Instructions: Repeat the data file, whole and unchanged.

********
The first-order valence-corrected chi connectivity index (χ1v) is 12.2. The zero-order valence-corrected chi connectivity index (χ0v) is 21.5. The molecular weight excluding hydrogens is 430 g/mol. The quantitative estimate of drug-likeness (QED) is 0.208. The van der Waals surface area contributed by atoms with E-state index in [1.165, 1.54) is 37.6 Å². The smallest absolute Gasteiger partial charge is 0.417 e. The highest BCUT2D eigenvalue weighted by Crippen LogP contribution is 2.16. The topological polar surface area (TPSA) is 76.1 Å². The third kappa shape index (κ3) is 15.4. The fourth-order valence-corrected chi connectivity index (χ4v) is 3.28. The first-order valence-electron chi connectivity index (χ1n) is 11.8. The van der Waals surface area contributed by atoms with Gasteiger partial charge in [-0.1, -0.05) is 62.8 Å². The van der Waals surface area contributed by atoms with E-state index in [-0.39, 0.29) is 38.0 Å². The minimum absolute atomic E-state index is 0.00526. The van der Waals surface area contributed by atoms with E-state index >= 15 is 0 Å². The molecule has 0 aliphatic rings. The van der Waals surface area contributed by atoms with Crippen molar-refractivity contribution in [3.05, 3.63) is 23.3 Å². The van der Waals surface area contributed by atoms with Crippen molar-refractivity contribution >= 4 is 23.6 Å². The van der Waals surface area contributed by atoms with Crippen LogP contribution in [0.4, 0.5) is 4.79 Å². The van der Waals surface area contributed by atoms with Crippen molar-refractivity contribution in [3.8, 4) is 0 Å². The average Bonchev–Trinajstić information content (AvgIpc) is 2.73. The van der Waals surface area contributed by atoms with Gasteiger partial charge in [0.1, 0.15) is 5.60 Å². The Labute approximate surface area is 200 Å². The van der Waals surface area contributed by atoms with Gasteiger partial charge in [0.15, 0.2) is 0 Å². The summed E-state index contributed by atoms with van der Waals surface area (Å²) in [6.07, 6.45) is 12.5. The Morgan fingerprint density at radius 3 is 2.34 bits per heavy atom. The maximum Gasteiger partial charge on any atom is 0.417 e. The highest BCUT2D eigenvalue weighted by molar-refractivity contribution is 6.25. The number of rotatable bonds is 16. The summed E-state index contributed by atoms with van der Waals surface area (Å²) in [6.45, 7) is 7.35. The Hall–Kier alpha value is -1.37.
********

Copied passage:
The first-order valence-corrected chi connectivity index (χ1v) is 12.2. The zero-order valence-corrected chi connectivity index (χ0v) is 21.5. The molecular weight excluding hydrogens is 430 g/mol. The quantitative estimate of drug-likeness (QED) is 0.208. The van der Waals surface area contributed by atoms with E-state index in [1.165, 1.54) is 37.6 Å². The smallest absolute Gasteiger partial charge is 0.417 e. The highest BCUT2D eigenvalue weighted by Crippen LogP contribution is 2.16. The topological polar surface area (TPSA) is 76.1 Å². The third kappa shape index (κ3) is 15.4. The fourth-order valence-corrected chi connectivity index (χ4v) is 3.28. The first-order valence-electron chi connectivity index (χ1n) is 11.8. The van der Waals surface area contributed by atoms with Gasteiger partial charge in [-0.1, -0.05) is 62.8 Å². The van der Waals surface area contributed by atoms with E-state index in [-0.39, 0.29) is 38.0 Å². The minimum absolute atomic E-state index is 0.00526. The van der Waals surface area contributed by atoms with E-state index >= 15 is 0 Å². The molecule has 0 aliphatic rings. The van der Waals surface area contributed by atoms with Crippen molar-refractivity contribution in [3.05, 3.63) is 23.3 Å². The van der Waals surface area contributed by atoms with Crippen molar-refractivity contribution >= 4 is 23.6 Å². The van der Waals surface area contributed by atoms with Crippen LogP contribution in [0.4, 0.5) is 4.79 Å². The van der Waals surface area contributed by atoms with Crippen molar-refractivity contribution in [3.8, 4) is 0 Å². The average Bonchev–Trinajstić information content (AvgIpc) is 2.73. The van der Waals surface area contributed by atoms with Gasteiger partial charge in [0.1, 0.15) is 5.60 Å². The Labute approximate surface area is 200 Å². The van der Waals surface area contributed by atoms with Gasteiger partial charge in [0.15, 0.2) is 0 Å². The summed E-state index contributed by atoms with van der Waals surface area (Å²) in [6.07, 6.45) is 12.5. The Morgan fingerprint density at radius 3 is 2.34 bits per heavy atom. The maximum Gasteiger partial charge on any atom is 0.417 e. The highest BCUT2D eigenvalue weighted by molar-refractivity contribution is 6.25. The number of rotatable bonds is 16. The summed E-state index contributed by atoms with van der Waals surface area (Å²) in [6.45, 7) is 7.35. The Hall–Kier alpha value is -1.37.